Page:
One of the greatest questions of all time has been answered by an article at the website of Answers in Genesis (AIG), the creationist ministry of Ken Ham (ol’ Hambo) — the ayatollah of Appalachia, the world’s holiest man who knows more about religion and science than everyone else. The article is titled Cain’s Wife, and it seems to be Chapter 6 in a book. Anyway, Hambo wrote the thing. It originally appeared in September of 2007, before your Curmudgeon began this humble blog, so we missed it the first time around. Here are some excerpts, with bold font added by us for emphasis, and occasional Curmudgeonly interjections that look [like this]:
Skeptics of the Bible [Hell-bound fools!] have used Cain’s wife time and again to discredit the book of Genesis as a true historical record. Sadly, most Christians have not given an adequate answer to this question. We don’t even know her name, yet she was discussed at the Scopes Trial, mentioned in the movies Inherit the Wind and Contact, and talked about in countries all over the world for hundreds of years.
Well, who was she? Hambo says:
For instance, at the historic Scopes Trial in Tennessee in 1925, William Jennings Bryan, the prosecutor who stood for the Christian faith, failed to answer the question about Cain’s wife posed by the ACLU lawyer Clarence Darrow. Consider the following excerpt from the trial record as Darrow interrogates Bryan:
Q—Did you ever discover where Cain got his wife?
A—No, sir; I leave the agnostics to hunt for her.
Q—You have never found out?
A—I have never tried to find.
Q—You have never tried to find?
Q—The Bible says he got one doesn’t it? Were there other people on the earth at that time?
A—I cannot say.
Q—You cannot say. Did that ever enter your consideration?
A—Never bothered me.
After that nifty dialog, Hambo tells us:
The world’s press was focused on this trial, and what they heard has affected Christianity to this day — Christians can’t defend the biblical record! [Gasp!] In recent times, this same example was taken up by Carl Sagan in his book Contact (which was on the New York Times best-seller list) and used in the movie of the same name based upon this work.
Sounds like a huge problem. Hambo elaborates further:
Many skeptics have claimed that for Cain to find a wife, there must have been other “races” of people on the earth who were not descendants of Adam and Eve. To many people, this question is a stumbling block to accepting the creation account of Genesis and its record of only one man and woman at the beginning of history. Defenders of the gospel must be able to show that all human beings are descendants of one man and one woman (Adam and Eve) because only descendants of Adam and Eve can be saved. Thus, believers need to be able to account for Cain’s wife and show clearly she was a descendant of Adam and Eve.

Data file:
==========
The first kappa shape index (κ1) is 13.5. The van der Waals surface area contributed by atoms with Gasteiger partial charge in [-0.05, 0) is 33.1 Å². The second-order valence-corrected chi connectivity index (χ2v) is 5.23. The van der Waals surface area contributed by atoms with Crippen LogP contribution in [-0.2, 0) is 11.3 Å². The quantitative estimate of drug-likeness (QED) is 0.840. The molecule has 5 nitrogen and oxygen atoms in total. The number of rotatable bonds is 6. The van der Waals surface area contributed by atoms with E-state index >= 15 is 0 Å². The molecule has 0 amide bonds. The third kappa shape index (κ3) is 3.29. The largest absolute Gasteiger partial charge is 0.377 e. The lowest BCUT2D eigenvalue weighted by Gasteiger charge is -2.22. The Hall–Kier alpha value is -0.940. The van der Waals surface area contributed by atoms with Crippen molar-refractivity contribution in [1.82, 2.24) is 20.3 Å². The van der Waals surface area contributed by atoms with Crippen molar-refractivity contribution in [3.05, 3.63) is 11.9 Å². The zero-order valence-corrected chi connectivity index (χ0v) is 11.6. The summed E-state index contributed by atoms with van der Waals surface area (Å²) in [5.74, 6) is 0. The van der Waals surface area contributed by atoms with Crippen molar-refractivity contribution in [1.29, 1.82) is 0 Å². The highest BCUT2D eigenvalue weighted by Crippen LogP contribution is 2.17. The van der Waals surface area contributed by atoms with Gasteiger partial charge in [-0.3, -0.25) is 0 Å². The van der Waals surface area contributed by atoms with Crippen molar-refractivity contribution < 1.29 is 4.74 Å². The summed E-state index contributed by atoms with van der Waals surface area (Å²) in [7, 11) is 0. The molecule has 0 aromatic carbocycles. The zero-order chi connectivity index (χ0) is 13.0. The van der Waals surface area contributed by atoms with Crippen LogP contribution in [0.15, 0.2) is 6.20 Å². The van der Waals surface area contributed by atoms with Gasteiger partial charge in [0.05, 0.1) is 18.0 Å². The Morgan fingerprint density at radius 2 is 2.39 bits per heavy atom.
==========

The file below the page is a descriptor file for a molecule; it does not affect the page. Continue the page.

So what’s the answer? Skipping an ark-load from Hambo’s long article, he explains:
Since the Bible describes all human beings as sinners, and we are all related (“And He has made from one blood every nation of men to dwell on all the face of the earth,” Acts 17:26), the gospel makes sense only on the basis that all humans alive and all that have ever lived (except for the first woman ) are descendants of the first man Adam. If this were not so, then the gospel could not be explained or defended.
Cain’s wife was a descendant of Adam? Really? Hambo says yes:
She couldn’t have come from another race of people and must be accounted for from Adam’s descendants.
Scripture doesn’t tell us how many children were born to Adam and Eve, but considering their long life spans (Adam lived for 930 years — Genesis 5:5), it would seem logical to suggest there were many. Remember, they were commanded to “be fruitful, and multiply” (Genesis 1:28).
If we now work totally from Scripture, without any personal prejudices or other extrabiblical ideas, then back at the beginning, when there was only the first generation, brothers would have had to marry sisters or there wouldn’t have been any more generations!
Hambo’s article (or chapter) goes on and on for a few more pages, but that’s the bottom line, so to speak. Cain’s wife was his sister, or possibly a niece. That’s how it was in the Garden of Eden, and we’re told it was paradise.
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